I start each class period in this unit with a warm-up activity that targets forensic science concepts and other skills (observation, problem-solving, etc.) Not only does this get the students in the frame of mind necessary to address the field of forensics, but it also introduces key vocabulary they will use throughout the unit in a more relevant way. In addition, this activity allows students to refine their research skills as they perform quick internet searches to find the correct answers. By using the attached weekly Answer Sheet* and passing it out as they enter the classroom every Monday morning, not only can I save paper, but I can also provide a routine that allows students to begin without prompting, waiting for paper, or asking things such as, "What do we do?" and, "Where do we write our answers?"
For this particular lesson, I have decided to utilize a Video Challenge entitled, "3D Imaging"* in which students watch a short video clip about forensics and follow up by answering an assortment of trivia questions.
After providing about 2-3 minutes to choose the correct answers, we go over them together and discuss the information provided. I help students to define key terms and providing background knowledge necessary to help students understand the questions. However, I do not spend as extended period of time on this portion, as it is just meant to be an activator and not necessary to understanding the core of the lesson at this time.
*Challenges and answer sheet courtesy of http://sciencespot.net/Pages/classforscistarters.html
Now that we have explored many different areas in forensic science, I would like for my students to see how these are brought together in the crime lab for the purpose of solving crimes. I can think of no better way to do this than to allow my students the opportunity to visit a working crime lab and see investigators in action. However, due to school budget constraints and the sensitivity of evidence in a lab, this is not a practical option, so I decided to do the next best thing - create a virtual field trip. Virtual field trips (VFT's) are great alternatives to traditional field trips because they can allow students to experience places all over the world without ever leaving the classroom walls. In addition, thousands can be found online for free! By adding a simple assessment piece to a virtual tour, teachers can create a great learning experience that allows students to gain relevant and authentic knowledge about a place they've never been and connect it to the content they are learning in the classroom. In addition, VFT's can be completed by individual students, groups, or even whole class, which keeps a lack of technology in the classroom from being a huge problem, as it can be with other online learning activities.
In order to provide my students with this type of opportunity, I did a great deal of "digging" and ended up finding a terrific virtual tour of a new Forensics Lab in Edmond, Oklahoma. I took some time to familiarize myself with the facility by taking the tour and doing some additional research. In this lesson, I allow students to work in pairs to complete the tour and discuss/answer the questions as they explore each area.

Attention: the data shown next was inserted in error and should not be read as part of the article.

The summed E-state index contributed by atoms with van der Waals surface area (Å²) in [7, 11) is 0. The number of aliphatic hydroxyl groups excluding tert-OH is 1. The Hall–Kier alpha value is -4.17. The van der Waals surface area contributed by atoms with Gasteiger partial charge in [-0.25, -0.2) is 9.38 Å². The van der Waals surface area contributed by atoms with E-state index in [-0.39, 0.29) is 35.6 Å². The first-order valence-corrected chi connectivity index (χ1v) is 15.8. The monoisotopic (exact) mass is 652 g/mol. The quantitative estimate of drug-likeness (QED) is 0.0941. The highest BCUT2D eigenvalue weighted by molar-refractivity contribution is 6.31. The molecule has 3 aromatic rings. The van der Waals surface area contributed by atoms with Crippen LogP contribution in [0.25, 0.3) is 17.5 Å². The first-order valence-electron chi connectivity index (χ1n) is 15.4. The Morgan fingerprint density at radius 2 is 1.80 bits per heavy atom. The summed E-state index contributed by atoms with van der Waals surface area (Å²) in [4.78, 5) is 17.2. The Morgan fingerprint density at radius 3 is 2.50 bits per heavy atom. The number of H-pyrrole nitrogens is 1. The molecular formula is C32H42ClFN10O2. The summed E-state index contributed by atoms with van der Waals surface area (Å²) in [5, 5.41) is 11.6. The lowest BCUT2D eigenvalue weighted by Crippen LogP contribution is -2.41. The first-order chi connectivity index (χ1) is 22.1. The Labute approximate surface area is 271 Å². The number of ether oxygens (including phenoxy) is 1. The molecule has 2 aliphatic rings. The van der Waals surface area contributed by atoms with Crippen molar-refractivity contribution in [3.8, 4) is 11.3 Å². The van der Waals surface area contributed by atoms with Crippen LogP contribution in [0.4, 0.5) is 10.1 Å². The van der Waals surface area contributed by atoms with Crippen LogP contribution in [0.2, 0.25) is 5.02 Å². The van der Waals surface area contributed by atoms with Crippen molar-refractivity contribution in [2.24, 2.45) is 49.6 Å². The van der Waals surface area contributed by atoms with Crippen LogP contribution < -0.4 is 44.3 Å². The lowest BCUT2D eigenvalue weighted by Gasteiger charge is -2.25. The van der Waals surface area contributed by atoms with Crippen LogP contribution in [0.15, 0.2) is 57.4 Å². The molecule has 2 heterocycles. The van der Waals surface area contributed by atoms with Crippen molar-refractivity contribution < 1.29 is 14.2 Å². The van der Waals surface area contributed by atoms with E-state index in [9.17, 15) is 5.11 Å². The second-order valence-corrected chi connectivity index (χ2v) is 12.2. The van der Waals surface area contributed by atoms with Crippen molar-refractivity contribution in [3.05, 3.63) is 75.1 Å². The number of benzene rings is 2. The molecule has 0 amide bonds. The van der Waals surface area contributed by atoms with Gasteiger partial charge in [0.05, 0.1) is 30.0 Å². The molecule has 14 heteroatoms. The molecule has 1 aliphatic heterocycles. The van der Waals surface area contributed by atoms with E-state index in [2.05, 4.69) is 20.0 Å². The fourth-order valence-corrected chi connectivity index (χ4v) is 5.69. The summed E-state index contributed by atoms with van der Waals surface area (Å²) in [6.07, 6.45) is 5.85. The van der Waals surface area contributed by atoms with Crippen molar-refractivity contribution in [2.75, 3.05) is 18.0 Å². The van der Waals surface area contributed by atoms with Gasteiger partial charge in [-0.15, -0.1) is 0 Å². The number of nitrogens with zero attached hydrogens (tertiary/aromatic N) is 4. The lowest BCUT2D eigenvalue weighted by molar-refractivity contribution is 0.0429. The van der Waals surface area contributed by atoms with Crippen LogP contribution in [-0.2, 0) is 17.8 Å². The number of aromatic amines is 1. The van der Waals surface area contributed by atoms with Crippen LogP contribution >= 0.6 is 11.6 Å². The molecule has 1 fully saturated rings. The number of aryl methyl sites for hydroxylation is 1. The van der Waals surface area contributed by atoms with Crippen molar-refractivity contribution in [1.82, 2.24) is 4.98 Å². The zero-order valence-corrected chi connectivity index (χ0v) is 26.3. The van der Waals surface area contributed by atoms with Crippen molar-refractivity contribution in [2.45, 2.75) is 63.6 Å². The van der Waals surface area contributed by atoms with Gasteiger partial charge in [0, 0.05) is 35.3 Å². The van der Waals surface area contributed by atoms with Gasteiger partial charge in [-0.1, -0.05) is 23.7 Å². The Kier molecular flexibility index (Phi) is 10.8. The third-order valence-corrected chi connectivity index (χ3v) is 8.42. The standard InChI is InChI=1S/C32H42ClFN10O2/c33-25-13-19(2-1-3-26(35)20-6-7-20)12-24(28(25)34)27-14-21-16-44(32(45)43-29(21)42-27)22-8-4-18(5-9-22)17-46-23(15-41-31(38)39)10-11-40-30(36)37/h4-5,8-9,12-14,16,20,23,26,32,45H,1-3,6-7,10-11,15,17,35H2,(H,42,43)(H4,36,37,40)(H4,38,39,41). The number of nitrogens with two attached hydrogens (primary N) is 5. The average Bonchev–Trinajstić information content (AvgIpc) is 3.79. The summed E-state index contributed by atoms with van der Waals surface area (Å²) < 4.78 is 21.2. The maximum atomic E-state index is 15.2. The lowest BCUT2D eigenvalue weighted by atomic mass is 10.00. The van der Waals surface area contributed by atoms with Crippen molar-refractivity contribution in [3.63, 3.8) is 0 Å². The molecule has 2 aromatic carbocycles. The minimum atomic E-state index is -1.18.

I introduce the activity by explaining to the students that today is Field Trip Day! There will be a mix of confusion and excitement, but the announcement hooks them in, they immediately want to know more. While some get a little disappointed when I clarify that we are taking a virtual field trip, once I explain where we will be visiting and what the students will see, the anticipation quickly returns!
I pass out the Virtual Field Trip Guide and allow students to choose partners. I remind them to choose someone who will help them to do their very best work, and provide a few strong suggestions for students who select social buddies rather than study buddies. However, even with that, I do allow them to select their partners, reminding them that their choices will help make or break their progress and their grade. (See my reflection for more information.)
As students work through the Virtual Field Trip, they are encouraged to discuss their findings with their partner prior to writing their answers. Not only will them help them form a proficient response prior to putting in writing, but one student may observe something that was missed by their partner, and this will spark some great discourse. I circulate throughout the room, answering questions as needed and providing any support they may need.
After students have completed the virtual tour, I have them work with their partner to access YouTube* and search "crime lab tour". This will take them to a list of several video tours of crime labs throughout the country. Once they reach the site, they may select up to 3 different videos to view. After watching, they will compare/contrast the labs on the videos to the one they toured today.
I have each group of students briefly introduce the crime lab they viewed, including the name and the city/state it is located, and to share the similarities and differences they noticed from the lab in Oklahoma. As they listen to each other, I ask them to make a list of any generalizations they can make about the labs we discuss. We discuss those the generalizations after all students have shared.
*If your school or district blocks YouTube, you could use TeacherTube or SchoolTube as a safe alternative.
Students turn in their Virtual Field Trip Guide at the end of class. This serves as an assessment of student understanding. While reading through their work, I am looking for details and specifics as to how the ares of the lab relate to the different types of investigation we have completed throughout our forensics unit, as well as proper use of terminology that has been introduced in this unit.